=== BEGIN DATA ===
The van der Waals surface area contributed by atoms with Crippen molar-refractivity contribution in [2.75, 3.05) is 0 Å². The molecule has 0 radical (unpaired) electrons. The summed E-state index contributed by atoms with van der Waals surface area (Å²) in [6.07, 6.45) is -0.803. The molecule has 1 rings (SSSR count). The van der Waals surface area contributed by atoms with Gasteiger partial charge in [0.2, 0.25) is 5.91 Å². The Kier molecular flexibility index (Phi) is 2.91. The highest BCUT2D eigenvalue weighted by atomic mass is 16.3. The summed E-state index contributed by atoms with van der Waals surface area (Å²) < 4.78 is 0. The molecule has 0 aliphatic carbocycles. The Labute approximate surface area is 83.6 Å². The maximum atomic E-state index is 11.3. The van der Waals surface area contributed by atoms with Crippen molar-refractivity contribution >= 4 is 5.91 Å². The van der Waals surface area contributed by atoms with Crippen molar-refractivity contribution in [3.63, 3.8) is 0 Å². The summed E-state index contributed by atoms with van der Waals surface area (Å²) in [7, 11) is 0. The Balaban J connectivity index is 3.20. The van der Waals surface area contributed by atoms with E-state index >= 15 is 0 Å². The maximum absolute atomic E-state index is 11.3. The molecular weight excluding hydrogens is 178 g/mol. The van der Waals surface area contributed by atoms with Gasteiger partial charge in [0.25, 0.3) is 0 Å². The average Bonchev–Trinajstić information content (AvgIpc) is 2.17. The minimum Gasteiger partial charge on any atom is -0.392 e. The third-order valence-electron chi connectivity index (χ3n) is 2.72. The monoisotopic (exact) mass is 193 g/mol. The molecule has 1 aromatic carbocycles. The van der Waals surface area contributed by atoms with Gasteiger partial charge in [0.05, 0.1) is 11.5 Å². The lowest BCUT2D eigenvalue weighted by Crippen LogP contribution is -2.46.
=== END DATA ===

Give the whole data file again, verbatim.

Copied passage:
The van der Waals surface area contributed by atoms with Crippen molar-refractivity contribution in [2.75, 3.05) is 0 Å². The molecule has 0 radical (unpaired) electrons. The summed E-state index contributed by atoms with van der Waals surface area (Å²) in [6.07, 6.45) is -0.803. The molecule has 1 rings (SSSR count). The van der Waals surface area contributed by atoms with Gasteiger partial charge in [0.2, 0.25) is 5.91 Å². The Kier molecular flexibility index (Phi) is 2.91. The highest BCUT2D eigenvalue weighted by atomic mass is 16.3. The summed E-state index contributed by atoms with van der Waals surface area (Å²) < 4.78 is 0. The molecule has 0 aliphatic carbocycles. The Labute approximate surface area is 83.6 Å². The maximum atomic E-state index is 11.3. The van der Waals surface area contributed by atoms with Crippen molar-refractivity contribution >= 4 is 5.91 Å². The van der Waals surface area contributed by atoms with Crippen molar-refractivity contribution in [3.63, 3.8) is 0 Å². The summed E-state index contributed by atoms with van der Waals surface area (Å²) in [7, 11) is 0. The Balaban J connectivity index is 3.20. The van der Waals surface area contributed by atoms with E-state index >= 15 is 0 Å². The maximum absolute atomic E-state index is 11.3. The molecular weight excluding hydrogens is 178 g/mol. The van der Waals surface area contributed by atoms with Gasteiger partial charge in [0.25, 0.3) is 0 Å². The average Bonchev–Trinajstić information content (AvgIpc) is 2.17. The minimum Gasteiger partial charge on any atom is -0.392 e. The third-order valence-electron chi connectivity index (χ3n) is 2.72. The monoisotopic (exact) mass is 193 g/mol. The molecule has 1 aromatic carbocycles. The van der Waals surface area contributed by atoms with Gasteiger partial charge in [0.05, 0.1) is 11.5 Å². The lowest BCUT2D eigenvalue weighted by Crippen LogP contribution is -2.46.